Title: Hoseboat on the Nile (Spy vs. Spook #1)
Buy link: Amazon.com (Second Edition)
Rating: 3 stars out of 5
A guest review by Sirius.
Summary: I thought that this story about two men working for two rival intelligence organizations and playing mind games on each other was fun, if not very believable at times. Unfortunately the way author chose to tell the story did not work for me at all.
Mark Vincent is WBIS—Washington Bureau of Intelligence and Security. Quinton Mann is staunchly CIA. Mark thinks the CIA is full of dilettantes who leave him and the rest of the WBIS to clean up their messes. Quinn thinks most WBIS agents are sociopathic loose cannons. So they don’t exactly get along.
Of course, just because they don’t like each other doesn’t mean they can’t play mind games on each other. Or sleep together. But when an explosion at Mark’s apartment sends Quinn to the morgue to ID a body, he has to reevaluate his position on denial.
<>h2>Spy vs Spook Series
As you guys probably know about me by now, I just cannot resist “from enemies to lovers” in all its varieties, and the blurb fit the bill for me. Plus, I remembered reading a historical by this author and enjoying it. Also, I thought that the name of the main characters sounded familiar — and rightly so because I realized I read a short holiday novella by this author called No One Should Be Left Alone and found the idea there interesting but incredibly rushed and wishing that it should have been a longer work. Unfortunately I am not sure which work is the prequel/sequel to the other and whether it is even possible to describe them that way. You see, a major event happens in No One Should Be Left Alone which should clearly place it as sequel to Houseboat on the Nile, however the main characters seem to start their relationship all over again, it is as if they never tried to get close, so I suppose maybe we can call these works AUs of each other?
In any event, when I started reading this book, I was very curious; I like reading books about spies, about intelligence service. While well-written, unfortunately this book seriously challenged my “believability realm”. Do not get me wrong, the only idea as to how intelligence services work I get from movies and books, mostly fictional, so of course it is quite possible that my data is highly skewed, but here is what I did not find believable in this story and my first problem. I can easily get behind and be entertained by the existence of two intelligence organizations in the same country who are engaged in friendly — or not so friendly — rivalry. It is not the first and not the last book I will read where such a rivalry is portrayed. Now, add to the mix two rather ruthless, but likeable enough guys who think that they are obsessed with each other, but who are of course clueless enough to figure out that it may be something more, something deeper between them, and things have the potential to become very entertaining (and they sometimes were entertaining indeed). But this book takes the idea of rivalry between two intelligence service organizations of the same country to quite a ridiculous extreme. I could be completely wrong and I am more than ready to stand corrected, but I am having trouble believing that two intelligence organizations working for the same country, which I keep stressing and you will understand why very soon, would treat each other as enemies and who would execute people from their own organization for passing personal information to the other organization. Of course I know that spies do not have their hands clean and that they have to do a lot of highly questionable, if not very illegal things, for their country, but I was thinking “eh what?” We are talking about people who are citizens of the same country, and they did not betray their country or anything to that effect, so at some point I started to wonder if I should treat this as a satire. I am still not sure what to think about it, and that is not a good thing.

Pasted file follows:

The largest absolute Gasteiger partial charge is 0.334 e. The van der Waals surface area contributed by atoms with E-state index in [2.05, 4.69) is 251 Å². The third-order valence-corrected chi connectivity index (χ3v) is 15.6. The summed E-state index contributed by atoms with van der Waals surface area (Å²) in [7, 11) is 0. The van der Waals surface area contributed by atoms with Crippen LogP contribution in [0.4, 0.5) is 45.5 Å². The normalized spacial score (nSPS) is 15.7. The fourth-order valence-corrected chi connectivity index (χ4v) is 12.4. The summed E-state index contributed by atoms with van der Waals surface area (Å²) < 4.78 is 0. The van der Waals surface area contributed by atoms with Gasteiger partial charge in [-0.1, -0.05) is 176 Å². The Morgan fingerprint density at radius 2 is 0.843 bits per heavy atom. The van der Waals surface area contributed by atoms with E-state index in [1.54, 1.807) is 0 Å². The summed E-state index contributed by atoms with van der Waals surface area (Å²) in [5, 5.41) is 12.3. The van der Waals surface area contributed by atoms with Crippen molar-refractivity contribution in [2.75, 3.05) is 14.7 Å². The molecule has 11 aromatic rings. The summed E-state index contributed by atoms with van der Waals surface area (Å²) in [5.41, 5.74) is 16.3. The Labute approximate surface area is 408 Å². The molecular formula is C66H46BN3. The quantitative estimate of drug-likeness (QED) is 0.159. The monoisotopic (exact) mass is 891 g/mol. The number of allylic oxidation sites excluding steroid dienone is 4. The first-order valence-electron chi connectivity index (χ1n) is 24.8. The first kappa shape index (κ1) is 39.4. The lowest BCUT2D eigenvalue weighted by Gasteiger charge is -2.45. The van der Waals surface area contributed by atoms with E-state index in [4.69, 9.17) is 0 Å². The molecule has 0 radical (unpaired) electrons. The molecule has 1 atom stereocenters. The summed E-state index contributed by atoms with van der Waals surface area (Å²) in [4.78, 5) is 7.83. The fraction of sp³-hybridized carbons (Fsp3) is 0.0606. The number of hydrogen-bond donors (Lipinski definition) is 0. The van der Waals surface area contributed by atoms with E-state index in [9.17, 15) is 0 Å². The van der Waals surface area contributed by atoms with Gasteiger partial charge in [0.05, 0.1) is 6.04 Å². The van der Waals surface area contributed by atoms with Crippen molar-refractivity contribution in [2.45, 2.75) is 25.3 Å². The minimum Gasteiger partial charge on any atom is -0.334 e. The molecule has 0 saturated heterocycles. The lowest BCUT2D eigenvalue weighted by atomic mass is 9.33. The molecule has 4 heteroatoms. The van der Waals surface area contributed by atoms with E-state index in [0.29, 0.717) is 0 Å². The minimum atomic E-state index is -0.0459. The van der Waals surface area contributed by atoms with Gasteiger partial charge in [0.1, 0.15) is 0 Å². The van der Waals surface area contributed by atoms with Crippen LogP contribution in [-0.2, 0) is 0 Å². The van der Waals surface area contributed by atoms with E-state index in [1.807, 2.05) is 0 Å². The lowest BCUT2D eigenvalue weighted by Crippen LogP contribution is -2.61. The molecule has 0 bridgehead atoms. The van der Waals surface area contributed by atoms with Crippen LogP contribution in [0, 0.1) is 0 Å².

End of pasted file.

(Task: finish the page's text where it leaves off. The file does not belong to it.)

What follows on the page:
But what irritated me even more — and my biggest issue — was the way the story was told. We get alternating POVs, which is normally fine, but here more or less every major scene gets retold twice. First we see it from the POV of one main character and then the story jumps back in time and we are treated to a “take two” of the same event. I was irritated after the first few retellings and at the end I was very irritated. I have seen this narration device used to great effect occasionally and very sparingly, when we need to see or hear the piece of information which we would not be able to see from the POV of the first character, but the thing is we do see and understand the other character’s view very well here, so besides some additional details — and I maintain that those details were not very significant ones — I did not feel there was any need to do this. Note that there is one exception for me, which was the scene at the very end where the events were unraveling differently for several characters and we really needed to read about some emotional reactions from different characters, but before that scene, it was just unnecessary repetitiveness for me. I would also add that Mark’s and Quinn’s voices were quite similar more often than not, so if the name was not mentioned, it could have been quite confusing in these retellings.
I am disappointed, because I found the writing quite good overall and the story had the potential to be so interesting, so maybe I will like second book better.